My rating: 4 of 5 stars
I know I said that I would read August Wilson’s Century Cycle in their chronological order, but everyone is talking about Fences because of the movie, which I have not seen, so I skipped ahead to that one, probably Wilson’s most famous and acclaimed play.
Daringly plotless, a pageant of character, Fences gives us a few months in the front yard and the later life of Troy Maxson, a Pittsburgh garbage collector, former Negro Leagues baseball player, and ex-convict. The time is the late 1950s, and Maxson is effectively a man out of time, a talented athlete who was young too early for the integration of sports, and a patriarchal conservative who does not recognize and will not countenance the changing ethical climate of a liberalizing society. He is a tyrant to his sons—the adult Lyons, an unemployed musician, Troy’s son from his first marriage; and the teenaged Cory, a football player to whose athletic ambitions Troy refuses to give his consent; moreover, he is cheating on his devoted second wife, Rose. He is also an inconsistent caregiver to his brother, Gabriel, rendered mentally incapacitated in World War II.
The above is not to say that Troy lacks admirable characteristics, though: he fights for his rights at work when he insists that black garbage collectors should have the opportunity to drive the truck rather than just haul the refuse, and his insistence that Gabriel retain his freedom rather than be institutionalized has a nobility to it, even if the other characters and the audience suspect (and later events confirm) that he is more interested in how he can milk his brother’s condition for government benefits than he is concerned for his brother’s well-being. Troy has an undeniable grandeur—he boasts of battling with Death and bargaining with the Devil—but overall the play comes off as the critical exposure of a certain kind of man, one who recognizes everyone’s dependency and resentment but his own. The play’s title refers to a fence Troy is building throughout, and signifies his eventually defeated attempt to erect clear boundaries between his own proud self and the world, as well as his wife’s eventually defeated desire to gather her family inside the parameters of her love.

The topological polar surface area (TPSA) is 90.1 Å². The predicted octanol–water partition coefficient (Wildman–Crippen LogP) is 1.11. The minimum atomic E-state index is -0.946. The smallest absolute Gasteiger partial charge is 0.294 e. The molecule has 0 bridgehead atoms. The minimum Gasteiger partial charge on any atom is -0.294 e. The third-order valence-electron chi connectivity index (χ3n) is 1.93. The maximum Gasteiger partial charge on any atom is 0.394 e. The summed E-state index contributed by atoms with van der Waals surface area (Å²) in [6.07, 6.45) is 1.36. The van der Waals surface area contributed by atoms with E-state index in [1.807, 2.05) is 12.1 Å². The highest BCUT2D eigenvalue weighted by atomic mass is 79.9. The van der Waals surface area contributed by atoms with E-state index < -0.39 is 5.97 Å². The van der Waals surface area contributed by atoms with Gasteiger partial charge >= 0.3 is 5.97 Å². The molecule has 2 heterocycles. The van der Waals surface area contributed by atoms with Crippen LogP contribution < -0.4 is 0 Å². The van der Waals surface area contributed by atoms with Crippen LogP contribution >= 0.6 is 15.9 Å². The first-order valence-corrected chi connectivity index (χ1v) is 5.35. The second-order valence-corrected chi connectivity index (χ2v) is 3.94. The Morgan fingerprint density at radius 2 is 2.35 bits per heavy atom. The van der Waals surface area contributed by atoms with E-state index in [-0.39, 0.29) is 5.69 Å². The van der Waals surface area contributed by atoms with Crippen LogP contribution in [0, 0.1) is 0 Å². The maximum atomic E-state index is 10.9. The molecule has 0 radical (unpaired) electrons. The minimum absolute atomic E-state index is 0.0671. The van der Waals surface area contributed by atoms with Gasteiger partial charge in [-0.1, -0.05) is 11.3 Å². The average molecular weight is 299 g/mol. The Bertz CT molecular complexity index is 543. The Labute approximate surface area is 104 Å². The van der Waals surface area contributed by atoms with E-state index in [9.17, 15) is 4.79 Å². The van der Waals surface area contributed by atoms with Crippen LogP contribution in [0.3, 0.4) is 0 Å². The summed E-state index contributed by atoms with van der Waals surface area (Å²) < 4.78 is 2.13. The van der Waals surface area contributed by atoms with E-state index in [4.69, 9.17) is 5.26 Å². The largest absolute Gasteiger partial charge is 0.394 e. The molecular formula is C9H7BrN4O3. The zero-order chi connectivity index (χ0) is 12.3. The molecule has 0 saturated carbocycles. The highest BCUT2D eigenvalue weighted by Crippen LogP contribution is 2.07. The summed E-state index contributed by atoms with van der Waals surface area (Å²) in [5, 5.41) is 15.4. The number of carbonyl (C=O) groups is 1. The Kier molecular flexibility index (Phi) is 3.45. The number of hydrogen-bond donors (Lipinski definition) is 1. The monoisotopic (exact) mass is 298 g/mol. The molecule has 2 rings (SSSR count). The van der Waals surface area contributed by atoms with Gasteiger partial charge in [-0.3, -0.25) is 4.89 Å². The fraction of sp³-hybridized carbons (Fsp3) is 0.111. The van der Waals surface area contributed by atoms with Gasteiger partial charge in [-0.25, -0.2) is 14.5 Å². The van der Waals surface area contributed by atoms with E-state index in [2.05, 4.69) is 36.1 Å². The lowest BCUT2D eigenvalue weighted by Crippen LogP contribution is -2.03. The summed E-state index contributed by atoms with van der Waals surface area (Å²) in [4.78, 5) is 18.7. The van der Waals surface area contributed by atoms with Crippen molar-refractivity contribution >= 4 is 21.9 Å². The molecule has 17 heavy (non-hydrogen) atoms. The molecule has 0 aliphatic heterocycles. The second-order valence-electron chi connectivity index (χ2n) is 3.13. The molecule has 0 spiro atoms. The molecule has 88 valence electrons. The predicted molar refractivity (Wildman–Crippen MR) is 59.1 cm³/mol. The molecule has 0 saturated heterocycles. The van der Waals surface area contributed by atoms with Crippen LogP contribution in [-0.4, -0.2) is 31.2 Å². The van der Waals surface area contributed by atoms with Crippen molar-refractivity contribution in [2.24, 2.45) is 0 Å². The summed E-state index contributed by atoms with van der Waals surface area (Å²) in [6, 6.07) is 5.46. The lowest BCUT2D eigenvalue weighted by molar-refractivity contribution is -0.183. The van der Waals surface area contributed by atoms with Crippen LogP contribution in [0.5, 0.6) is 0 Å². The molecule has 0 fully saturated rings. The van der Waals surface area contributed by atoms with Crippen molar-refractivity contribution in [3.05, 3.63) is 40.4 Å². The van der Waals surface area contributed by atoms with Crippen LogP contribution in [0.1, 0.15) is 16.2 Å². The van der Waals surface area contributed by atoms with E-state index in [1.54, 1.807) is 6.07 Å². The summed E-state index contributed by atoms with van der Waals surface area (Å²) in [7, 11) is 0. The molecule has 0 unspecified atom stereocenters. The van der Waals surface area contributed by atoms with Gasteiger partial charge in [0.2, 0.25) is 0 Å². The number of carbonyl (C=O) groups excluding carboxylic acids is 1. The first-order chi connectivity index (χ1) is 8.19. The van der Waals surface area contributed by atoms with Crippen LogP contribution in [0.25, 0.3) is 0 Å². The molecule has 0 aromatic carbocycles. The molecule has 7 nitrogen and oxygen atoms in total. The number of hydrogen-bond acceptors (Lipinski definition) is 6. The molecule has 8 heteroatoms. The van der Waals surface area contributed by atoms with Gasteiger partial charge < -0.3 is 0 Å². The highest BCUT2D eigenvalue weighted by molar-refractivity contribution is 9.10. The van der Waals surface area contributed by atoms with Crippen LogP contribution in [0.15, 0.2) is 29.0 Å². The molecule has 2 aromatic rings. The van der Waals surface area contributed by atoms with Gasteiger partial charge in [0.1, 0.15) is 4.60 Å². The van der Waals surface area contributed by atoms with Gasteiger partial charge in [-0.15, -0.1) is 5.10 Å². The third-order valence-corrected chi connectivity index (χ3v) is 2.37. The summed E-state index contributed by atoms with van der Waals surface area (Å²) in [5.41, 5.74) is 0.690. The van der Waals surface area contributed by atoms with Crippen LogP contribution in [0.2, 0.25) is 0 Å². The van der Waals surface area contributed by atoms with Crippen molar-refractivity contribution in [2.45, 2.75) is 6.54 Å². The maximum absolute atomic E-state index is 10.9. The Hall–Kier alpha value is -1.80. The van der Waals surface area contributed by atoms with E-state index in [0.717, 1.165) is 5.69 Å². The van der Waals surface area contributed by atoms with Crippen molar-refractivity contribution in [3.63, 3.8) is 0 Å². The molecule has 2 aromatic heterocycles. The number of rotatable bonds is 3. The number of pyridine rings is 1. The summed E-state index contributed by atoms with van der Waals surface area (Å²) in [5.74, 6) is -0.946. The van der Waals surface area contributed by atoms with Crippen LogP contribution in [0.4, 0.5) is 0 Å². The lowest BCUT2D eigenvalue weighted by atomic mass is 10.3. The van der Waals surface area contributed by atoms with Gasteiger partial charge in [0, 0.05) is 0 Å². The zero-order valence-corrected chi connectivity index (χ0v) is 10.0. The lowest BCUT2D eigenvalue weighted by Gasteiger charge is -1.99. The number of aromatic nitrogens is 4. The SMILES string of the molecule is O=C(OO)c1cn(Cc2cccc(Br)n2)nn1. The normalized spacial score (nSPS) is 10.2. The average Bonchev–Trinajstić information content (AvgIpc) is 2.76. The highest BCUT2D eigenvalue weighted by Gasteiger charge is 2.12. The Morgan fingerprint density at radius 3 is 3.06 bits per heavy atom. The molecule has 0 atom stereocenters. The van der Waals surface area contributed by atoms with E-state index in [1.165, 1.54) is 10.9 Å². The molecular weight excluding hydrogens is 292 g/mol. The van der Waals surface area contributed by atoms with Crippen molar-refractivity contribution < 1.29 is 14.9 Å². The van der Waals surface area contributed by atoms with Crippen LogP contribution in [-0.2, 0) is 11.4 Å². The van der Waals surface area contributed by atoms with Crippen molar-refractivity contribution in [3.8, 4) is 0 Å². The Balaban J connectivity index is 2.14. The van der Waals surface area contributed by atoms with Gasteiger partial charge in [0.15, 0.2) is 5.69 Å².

I do suspect Wilson wanted Troy and his values to be grander than the circumstances of the drama allow them to be—the absence from this play of the magical realism of Joe Turner’s Come and Gone or Gem of the Ocean, its deliberate grounding in Arthur Millerite realism, freights Wilson’s tragic hero with too many petty circumstances and petty behaviors to allow him the mythical weight of the vanishing patriarch. Troy’s adultery, while cruel to Rose, is imaginatively justified by Troy’s coming to associate his wife with the work he must do to maintain the family; in an amoral way, this is psychologically persuasive. But some of Troy’s other acts seem like they should be beneath a non-comic character. King Lear can be petty too, as when he banishes Kent, but would he sink so low as to have his mentally ill brother put away just for the benefits?
Still—here I disagree with the much-maligned Armond White—Fences is light-years beyond the melodramatic, didactic Death of a Salesman, perhaps the single most overrated work of American literature. Miller condescends to his characters—he is “trying to understand” the “white working class” like many a leftist before and after him—in a way very foreign to Wilson’s immersion in his characters’ reality. Miller has a character declare, “Attention must be paid,” while Wilson just pays attention.*
Wilson’s sense of dramatic poetry, his ability to command the stage—or the reader’s inner theater—with epic personages even as they converse about everyday life and in the vernacular is extraordinary; but I do think his gift lends itself best to dramatic modes other than strict realism and naturalism.
*The belated Popular Front aesthetics that made Arthur Miller and John Steinbeck such enormous presences in the education of several generations of American schoolchildren (including my own) is somewhat strange when you think about it, especially given the Cold War conservatism of much of the rest of the syllabus (Nineteen Eighty-Four, Lord of the Flies). Steinbeck, though, had a visionary capacity beyond Miller’s; if some of his schoolroom chestnuts are a bit preachy and sentimental—Of Mice and Men, The Pearl—there is still The Grapes of Wrath, with its breadth of vision and its beautiful earthiness. Anyway, to the extent that Wilson is replacing Miller as the go-to post-Shakespearean dramatist in the classroom, I say it’s all to the good.